But when I’m coming home from a week of shopping? We’re playing for keeps, darlings.

Security theater: Liquids edition

Said signs also say “do not overfill”. It’s not overfilled if I can close it without bursting a seam. Serious Tetris skills certainly doesn’t hurt.

Here is the lot, unpacked:

Security theater: Liquids edition

With some determination, I could fit:

  • Moisturiser (75ml and the biggest item in the lot)
  • Two bottles of liquid foundation
  • Deodorant
  • Two mascaras
  • Four lipsticks
  • Traveldose of Lemony Flutter
  • Concealer
  • Two gel eyeliners
  • Eyecream
  • Perfume
  • Dry shampoo (not even sure when or why I picked this up, but uh, it could come in useful, I guess)
  • Eye shadow base
  • Samples of lip plumper, lip primer, and eye primer
  • Handwash
  • Eye pencil (which probably didn’t need to go in this bag, but it’s big and I didn’t feel like potentially getting my bag searched for the sake of one bloody pencil)

Let’s not get into the non-liquids I purchased, although packing all of those was certainly an art in itself…

Summer holiday is go

Been there, done that. Comic by Busty Girl.

Due to work issues, cute boy and I didn’t get the easter holiday we wanted. This means I haven’t been anywhere in months and I am just about bouncing off the walls for lack of travelling.

Our summer holiday is now planned, so I won’t have to resort to drastic measures to stop the boredom. After our customary stop in England, our destination this summer is Budapest. Judging from my initial attempts to make a small travel dictionary, hungarian is the most, uhm, exciting language I’ve met so far. I will have to dig up some audio samples to figure out how spelling maps to pronunciation.

I’ve gotten a whole bunch of recommendations about where to eat and what to see while in Budapest (thanks, Espen & Hajni), and in trying to organise them I’ve run smack into a first-world problem. You would think that in this age of smart phones and tablets and WiFi and GPS everywhere, organising travel recommendations complete with maps, pictures, comments and clickable phone numbers would be a simple thing. That’s what I thought, at least. In reality there is a surprising lack of appropriate tools to do this.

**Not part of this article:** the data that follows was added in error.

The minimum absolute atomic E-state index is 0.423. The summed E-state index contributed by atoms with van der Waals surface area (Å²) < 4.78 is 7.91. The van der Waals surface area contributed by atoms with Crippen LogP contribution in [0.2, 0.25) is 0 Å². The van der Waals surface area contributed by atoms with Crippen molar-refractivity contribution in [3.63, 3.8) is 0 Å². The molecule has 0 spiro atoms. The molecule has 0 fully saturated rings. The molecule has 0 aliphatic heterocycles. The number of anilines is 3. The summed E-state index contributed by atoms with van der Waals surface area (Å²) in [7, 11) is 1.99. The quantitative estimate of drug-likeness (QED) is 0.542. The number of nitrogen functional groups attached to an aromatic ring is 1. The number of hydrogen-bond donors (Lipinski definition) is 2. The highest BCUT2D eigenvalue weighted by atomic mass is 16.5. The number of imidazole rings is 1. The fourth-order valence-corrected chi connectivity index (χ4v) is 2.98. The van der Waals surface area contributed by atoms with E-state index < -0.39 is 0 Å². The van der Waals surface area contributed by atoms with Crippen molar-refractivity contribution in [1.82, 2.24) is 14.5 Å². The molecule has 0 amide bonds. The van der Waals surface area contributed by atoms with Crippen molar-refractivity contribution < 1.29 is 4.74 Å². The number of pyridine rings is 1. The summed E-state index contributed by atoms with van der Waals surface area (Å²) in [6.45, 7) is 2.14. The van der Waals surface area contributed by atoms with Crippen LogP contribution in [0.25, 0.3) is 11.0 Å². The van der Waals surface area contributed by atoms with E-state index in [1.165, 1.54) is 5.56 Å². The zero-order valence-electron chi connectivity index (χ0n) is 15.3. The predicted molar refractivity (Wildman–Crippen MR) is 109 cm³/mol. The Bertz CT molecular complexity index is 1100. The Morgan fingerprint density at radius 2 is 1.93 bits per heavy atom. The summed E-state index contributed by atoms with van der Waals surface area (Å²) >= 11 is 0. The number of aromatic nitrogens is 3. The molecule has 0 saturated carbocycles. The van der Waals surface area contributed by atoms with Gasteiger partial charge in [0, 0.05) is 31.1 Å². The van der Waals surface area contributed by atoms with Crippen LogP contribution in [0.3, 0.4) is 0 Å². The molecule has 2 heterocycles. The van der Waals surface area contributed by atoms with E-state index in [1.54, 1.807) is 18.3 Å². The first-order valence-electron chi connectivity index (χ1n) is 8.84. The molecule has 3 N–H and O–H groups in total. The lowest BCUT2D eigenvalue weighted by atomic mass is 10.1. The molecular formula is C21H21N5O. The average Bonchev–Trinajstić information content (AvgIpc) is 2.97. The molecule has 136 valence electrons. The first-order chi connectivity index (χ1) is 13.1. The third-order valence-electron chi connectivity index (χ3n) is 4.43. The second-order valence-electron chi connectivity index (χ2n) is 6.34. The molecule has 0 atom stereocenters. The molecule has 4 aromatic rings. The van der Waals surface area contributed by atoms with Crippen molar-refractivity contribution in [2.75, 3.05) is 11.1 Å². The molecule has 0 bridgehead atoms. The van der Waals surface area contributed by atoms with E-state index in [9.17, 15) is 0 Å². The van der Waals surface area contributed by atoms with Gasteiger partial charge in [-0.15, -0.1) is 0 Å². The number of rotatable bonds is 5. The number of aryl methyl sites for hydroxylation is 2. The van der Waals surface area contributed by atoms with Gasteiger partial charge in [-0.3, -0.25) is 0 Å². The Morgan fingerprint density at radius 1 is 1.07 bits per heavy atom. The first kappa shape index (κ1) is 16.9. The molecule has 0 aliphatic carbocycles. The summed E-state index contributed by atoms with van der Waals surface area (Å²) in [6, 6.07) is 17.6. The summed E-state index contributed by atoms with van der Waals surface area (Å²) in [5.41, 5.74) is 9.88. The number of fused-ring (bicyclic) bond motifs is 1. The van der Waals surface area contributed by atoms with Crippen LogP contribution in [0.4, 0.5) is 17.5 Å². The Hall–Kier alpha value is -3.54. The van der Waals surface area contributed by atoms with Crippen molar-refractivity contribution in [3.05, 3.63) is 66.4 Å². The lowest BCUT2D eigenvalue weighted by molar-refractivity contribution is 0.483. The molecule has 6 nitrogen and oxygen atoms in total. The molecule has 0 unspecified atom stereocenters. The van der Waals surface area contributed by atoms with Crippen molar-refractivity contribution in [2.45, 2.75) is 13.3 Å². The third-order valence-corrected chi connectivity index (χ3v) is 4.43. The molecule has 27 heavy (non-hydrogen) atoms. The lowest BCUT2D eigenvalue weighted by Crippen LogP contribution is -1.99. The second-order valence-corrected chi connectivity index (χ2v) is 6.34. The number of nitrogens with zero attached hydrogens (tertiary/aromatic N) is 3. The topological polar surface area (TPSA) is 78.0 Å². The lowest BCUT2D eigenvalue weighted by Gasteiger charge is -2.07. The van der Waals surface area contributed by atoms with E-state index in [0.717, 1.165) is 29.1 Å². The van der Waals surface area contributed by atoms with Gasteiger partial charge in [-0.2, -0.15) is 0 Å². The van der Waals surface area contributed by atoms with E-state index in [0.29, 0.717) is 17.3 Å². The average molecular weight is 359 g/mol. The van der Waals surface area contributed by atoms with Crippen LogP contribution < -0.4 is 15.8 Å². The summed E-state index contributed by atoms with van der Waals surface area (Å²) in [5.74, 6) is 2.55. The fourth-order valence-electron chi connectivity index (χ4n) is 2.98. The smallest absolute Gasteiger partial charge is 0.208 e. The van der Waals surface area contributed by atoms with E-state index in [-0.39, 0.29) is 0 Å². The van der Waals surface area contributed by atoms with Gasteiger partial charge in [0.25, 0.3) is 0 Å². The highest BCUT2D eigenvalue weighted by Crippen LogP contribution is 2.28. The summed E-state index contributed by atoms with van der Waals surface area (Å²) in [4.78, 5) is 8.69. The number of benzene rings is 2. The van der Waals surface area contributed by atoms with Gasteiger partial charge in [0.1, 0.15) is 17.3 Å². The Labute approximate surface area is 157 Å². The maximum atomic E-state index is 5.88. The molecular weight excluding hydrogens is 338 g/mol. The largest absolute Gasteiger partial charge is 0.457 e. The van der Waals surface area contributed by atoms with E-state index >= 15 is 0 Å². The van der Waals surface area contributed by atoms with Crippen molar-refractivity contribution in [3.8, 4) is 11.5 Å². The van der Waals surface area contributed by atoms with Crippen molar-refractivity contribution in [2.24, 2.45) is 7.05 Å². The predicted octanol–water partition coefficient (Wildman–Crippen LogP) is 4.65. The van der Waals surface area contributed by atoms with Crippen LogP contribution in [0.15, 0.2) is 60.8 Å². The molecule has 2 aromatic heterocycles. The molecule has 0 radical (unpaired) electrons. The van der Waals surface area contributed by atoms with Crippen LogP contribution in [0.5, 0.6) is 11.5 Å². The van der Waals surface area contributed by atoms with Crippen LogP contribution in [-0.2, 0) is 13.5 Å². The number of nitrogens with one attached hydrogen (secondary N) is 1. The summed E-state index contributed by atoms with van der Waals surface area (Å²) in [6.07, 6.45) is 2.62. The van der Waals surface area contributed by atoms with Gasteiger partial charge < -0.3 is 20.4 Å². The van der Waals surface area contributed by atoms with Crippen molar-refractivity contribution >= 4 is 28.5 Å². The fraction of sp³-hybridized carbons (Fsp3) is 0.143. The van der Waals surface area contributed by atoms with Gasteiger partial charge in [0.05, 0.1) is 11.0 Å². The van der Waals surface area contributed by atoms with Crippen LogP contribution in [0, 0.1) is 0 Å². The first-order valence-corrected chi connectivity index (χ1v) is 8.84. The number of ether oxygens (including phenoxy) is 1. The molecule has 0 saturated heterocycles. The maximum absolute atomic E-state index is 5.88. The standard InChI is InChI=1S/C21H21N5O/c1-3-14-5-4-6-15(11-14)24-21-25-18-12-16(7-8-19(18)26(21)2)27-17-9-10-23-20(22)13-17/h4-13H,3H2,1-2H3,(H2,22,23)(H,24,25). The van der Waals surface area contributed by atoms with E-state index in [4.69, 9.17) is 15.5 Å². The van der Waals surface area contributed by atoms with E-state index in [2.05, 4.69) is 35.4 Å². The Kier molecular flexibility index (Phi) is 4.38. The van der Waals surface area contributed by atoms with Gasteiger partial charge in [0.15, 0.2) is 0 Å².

In the past I’ve used Springpad for this sort of thing. It was never quite ideal, but it did provide room for the basics: Multiple pictures, address automatically placed on map, click-to-call phone numbers, links to official sites and reviews, notes and more notes. However, since my last holiday, Springpad has been “upgraded” to a Pinterest clone, and removed all the useful functions in the process. Addresses are no longer automatically mapped, or even linked to a map. The lovely notes are gone and replaced with social comments. I can still click the phone numbers, but really — I already have an address book on my phone. I don’t need a second one.

No, I’m not linking Springpad or Pinterest. Useless services do not deserve links.

So I’ve been looking for apps that all claim to help with this kind of planning. My most basic requirement is that I can enter data on my computer and access it on my Android phone/tablet (preferably offline), which disqualifies several Android-only or web-only solutions. I’ve gone through about a dozen apps fulfilling this basic requirement, and so far each and every one I’ve tried has the same problem: The app is for making recommendations, not organising recommendations you already have. is the only thing that comes even close to what I want: Its primary purpose is making recommendations, but it will let you enter your own locations.’s recommendations come with a lot of information: Clickable address, map, pictures, clickable phone numbers, categories, price. Locations you enter yourself are not so lucky. You can input name and location, upload a single image, and place the location in a single category. Anything else will have to go in a free-form description field. No clickable phone numbers or links. On the plus side, you can download your personal city guide for offline use, and you can see all your saved locations on a single map. It’s the least bad solution around, so I’m keeping it while looking for something better.

Data that isn’t location-based, such as a travel dictionary, notes on culture, tourist traps to look out for, and similar things have no space in, so I’ll still need another solution to complement it.

Ah well. I still have a few weeks to look, both for more recommendations and ways to organise them. Obsessing about the packing list should commence next week or so…

Departure report, going to England

08:30. Thanks to the flu, I’ve only slept for about five hours. I’m awake, and I’ve done the final bit of packing.

09:15. Stomach rejects the idea of breakfast, due to morning, flu, or both.